Cats on Oahu are not randomly distributed over the landscape. There are some places that have a high density of cats (I can think of the Hawaii Kai Park & Ride a couple of years ago, as well as the UH Manoa campus), and places with a low density (UH's Lyon Arboretum, Kapiolani Park, or Magic Island).
In general, cat management concerns relate either to density (lots of cats in a small area) or behavior (one or more cats with "inappropriate" behaviors - predation, spraying, droppings, noise, et cetera). In Hawaii, there is also a conversation about parasite shedding (Toxoplasma gondii). That will be the topic of a future blog.
I have heard of complaints about "large numbers of cats" at the state-managed Keehi Harbor, located about 5 miles from Waikiki, near HNL on Sand Island. I don't know a lot about this boat harbor, but I spent many mornings a few years back sailing around this triangle-shaped island in the harbor again and again and again. Caroline and I were learning to sail, and we were trying as hard as we could not to capsize our 12 foot sailboats here... the water didn't look particularly clean. We eventually graduated up to a Cal 20, which allowed us to leave the harbor and go outside the reef. Fun times!
Cats were never an issue on the water, and I don't have any memory of seeing them. But apparently cats are now a BIG DEAL at the Keehi Harbor. Why? Supposedly, the numbers of cats were extraordinary, affecting human and animal safety, although in one report the concern seemed much more in the nuisance category.
|Cliff Inn showing us area where some cats are being fed.|
In our unofficial discussions with Cliff, it looked like the main cat issues, not in any priority order, were as follows:
• Cats were using the landscaping around the buildings as their latrine (I could see it and smell it). Health and safety issue, as well as nuisance issue.
• Cats were climbing on vehicles, leaving footprints behind. Nuisance issue.
• Cat feeders were leaving excess food and garbage on the ground, attracting rats and mongoose. Health and safety issue, as well as nuisance issue.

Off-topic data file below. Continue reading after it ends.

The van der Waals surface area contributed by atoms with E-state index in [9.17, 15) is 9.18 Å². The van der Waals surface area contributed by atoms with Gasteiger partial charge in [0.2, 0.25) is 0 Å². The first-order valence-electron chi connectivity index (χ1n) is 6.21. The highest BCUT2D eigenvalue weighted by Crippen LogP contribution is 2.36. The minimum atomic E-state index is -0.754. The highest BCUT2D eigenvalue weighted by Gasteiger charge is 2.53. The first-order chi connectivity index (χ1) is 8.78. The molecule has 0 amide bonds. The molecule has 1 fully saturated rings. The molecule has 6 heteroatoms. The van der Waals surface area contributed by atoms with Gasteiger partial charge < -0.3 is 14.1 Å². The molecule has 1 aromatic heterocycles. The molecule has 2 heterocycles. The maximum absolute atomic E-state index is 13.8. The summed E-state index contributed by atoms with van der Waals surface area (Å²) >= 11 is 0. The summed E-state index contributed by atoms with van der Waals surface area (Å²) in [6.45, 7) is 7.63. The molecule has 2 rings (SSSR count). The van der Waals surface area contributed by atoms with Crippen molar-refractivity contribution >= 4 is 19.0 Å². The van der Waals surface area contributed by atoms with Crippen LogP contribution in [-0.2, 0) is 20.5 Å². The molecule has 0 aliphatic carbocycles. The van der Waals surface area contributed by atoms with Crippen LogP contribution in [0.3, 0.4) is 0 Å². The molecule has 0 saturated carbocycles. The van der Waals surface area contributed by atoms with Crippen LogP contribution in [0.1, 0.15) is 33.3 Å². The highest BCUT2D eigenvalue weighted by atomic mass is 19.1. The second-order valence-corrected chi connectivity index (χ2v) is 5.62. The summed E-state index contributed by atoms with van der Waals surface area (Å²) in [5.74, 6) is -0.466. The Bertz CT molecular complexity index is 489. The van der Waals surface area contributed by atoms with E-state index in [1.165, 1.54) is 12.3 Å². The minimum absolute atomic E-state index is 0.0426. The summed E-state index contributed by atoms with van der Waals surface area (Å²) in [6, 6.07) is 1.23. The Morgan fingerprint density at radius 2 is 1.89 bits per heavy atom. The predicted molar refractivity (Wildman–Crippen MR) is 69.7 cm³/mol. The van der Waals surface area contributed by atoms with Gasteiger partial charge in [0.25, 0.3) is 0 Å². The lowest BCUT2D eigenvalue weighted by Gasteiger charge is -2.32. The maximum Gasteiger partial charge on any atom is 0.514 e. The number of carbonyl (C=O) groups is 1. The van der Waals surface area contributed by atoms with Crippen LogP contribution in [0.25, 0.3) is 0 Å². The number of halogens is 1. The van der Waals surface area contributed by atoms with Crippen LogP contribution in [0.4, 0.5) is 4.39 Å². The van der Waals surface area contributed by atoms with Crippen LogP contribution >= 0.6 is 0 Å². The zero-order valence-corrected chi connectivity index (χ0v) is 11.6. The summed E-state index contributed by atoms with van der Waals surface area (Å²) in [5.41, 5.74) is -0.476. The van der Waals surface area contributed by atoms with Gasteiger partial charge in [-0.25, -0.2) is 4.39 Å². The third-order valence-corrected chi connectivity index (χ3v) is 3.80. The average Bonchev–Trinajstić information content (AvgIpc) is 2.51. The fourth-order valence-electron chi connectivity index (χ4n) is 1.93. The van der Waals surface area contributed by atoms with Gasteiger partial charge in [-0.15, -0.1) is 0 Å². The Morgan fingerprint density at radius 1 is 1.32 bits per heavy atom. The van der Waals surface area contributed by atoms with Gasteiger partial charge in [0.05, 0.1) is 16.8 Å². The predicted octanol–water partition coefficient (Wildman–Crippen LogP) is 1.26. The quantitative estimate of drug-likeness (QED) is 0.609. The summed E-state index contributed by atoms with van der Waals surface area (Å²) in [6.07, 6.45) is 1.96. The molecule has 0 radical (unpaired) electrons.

• Cats may be shedding oocysts of Toxoplasma gondii into water. Wildlife issue.
• Cat feeders were breaking harbor rules by feeding cats. Nuisance and policy issue.
• Cats, once trapped, were being returned to the boat harbor, since some of the microchips indicated that the cats "belonged" to someone at the facility. Policy issue.
• Cats were having kittens at the boat harbor. Nuisance and policy issue.
Cats were not Cliff's specialty nor assignment. He estimated 20 cats [later, revised to 9]. A previous report estimated 100 cats. I'm guessing it is a number greater than 9 and less than 100.
|Cats were using this poorly-maintained landscaping around the buildings as a latrine.|
|This looks like great cat harborage. A homeless man lives within this material, and a feeder leaves dry and wet cat food in front of this material.|
|Cat harborage near the boat ramps.|
Without going into great detail, some first steps here would be to have a listening conversation with the feeders and homeless man, clean the rat and cat harborage, screen off the bottoms of the containers near the building to remove shelter, determine whether there are employees feeding cats (I think there is a strong possibility of this), spay and neuter 100% of the cats (no kittens!), adopt out socialized cats, remind all boaters to not feed the cats on their own, consider a managed colony, remove any diseased animals, clean and improve the landscaping near the buildings to make the use of these areas as latrines less likely (a cat caregiver may even clean the latrines regularly), and make appropriate decisions about phone numbers and addresses for all microchipped cats.
A side note on the issue of cleaning the feces currently in the lawn and landscaping: what happens when trash is never picked up? An area looks... trashy. There's trash all over. Thus, there is usually a system for regular collection and disposal of trash. So what happens when cat feces are allowed to accumulate? Our "disgust response" toward feces is real and a significant factor here. 'Nuff said.
Some of these ideas will cost money, some will use staff time, and some will use volunteer time. The goal? An gradual reduction of cat numbers to "acceptable levels," with all new invading cats immediately being trapped, altered, evaluated, and relocated or absorbed into the managed colony.